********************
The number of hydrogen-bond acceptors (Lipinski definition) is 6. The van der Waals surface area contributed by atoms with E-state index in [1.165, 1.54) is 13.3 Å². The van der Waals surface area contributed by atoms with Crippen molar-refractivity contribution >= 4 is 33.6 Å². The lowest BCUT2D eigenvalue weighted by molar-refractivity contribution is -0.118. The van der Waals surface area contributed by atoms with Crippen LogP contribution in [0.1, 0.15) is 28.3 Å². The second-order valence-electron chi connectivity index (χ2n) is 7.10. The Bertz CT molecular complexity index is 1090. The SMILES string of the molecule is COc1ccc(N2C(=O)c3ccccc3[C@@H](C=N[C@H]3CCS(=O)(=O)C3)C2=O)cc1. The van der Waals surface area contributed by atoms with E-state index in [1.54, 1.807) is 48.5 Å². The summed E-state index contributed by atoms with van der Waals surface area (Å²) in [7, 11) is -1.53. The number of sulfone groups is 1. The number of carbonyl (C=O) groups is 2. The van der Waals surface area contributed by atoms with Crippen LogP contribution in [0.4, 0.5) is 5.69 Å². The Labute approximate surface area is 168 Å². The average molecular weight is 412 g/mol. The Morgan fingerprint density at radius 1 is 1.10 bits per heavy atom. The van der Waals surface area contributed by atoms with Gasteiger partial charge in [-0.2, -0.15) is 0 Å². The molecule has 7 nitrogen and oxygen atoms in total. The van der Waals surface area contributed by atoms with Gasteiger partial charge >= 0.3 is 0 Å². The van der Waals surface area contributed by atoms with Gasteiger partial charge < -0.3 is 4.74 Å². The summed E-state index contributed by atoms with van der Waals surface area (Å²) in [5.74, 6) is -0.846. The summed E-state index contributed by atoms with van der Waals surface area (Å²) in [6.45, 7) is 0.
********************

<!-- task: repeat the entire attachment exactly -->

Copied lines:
The number of hydrogen-bond acceptors (Lipinski definition) is 6. The van der Waals surface area contributed by atoms with E-state index in [1.165, 1.54) is 13.3 Å². The van der Waals surface area contributed by atoms with Crippen molar-refractivity contribution >= 4 is 33.6 Å². The lowest BCUT2D eigenvalue weighted by molar-refractivity contribution is -0.118. The van der Waals surface area contributed by atoms with Crippen LogP contribution in [0.1, 0.15) is 28.3 Å². The second-order valence-electron chi connectivity index (χ2n) is 7.10. The Bertz CT molecular complexity index is 1090. The SMILES string of the molecule is COc1ccc(N2C(=O)c3ccccc3[C@@H](C=N[C@H]3CCS(=O)(=O)C3)C2=O)cc1. The van der Waals surface area contributed by atoms with E-state index in [1.54, 1.807) is 48.5 Å². The summed E-state index contributed by atoms with van der Waals surface area (Å²) in [7, 11) is -1.53. The number of sulfone groups is 1. The number of carbonyl (C=O) groups is 2. The van der Waals surface area contributed by atoms with Crippen LogP contribution in [0.4, 0.5) is 5.69 Å². The Labute approximate surface area is 168 Å². The average molecular weight is 412 g/mol. The Morgan fingerprint density at radius 1 is 1.10 bits per heavy atom. The van der Waals surface area contributed by atoms with Gasteiger partial charge in [-0.2, -0.15) is 0 Å². The molecule has 7 nitrogen and oxygen atoms in total. The van der Waals surface area contributed by atoms with Gasteiger partial charge >= 0.3 is 0 Å². The van der Waals surface area contributed by atoms with Gasteiger partial charge < -0.3 is 4.74 Å². The summed E-state index contributed by atoms with van der Waals surface area (Å²) in [5.74, 6) is -0.846. The summed E-state index contributed by atoms with van der Waals surface area (Å²) in [6.45, 7) is 0.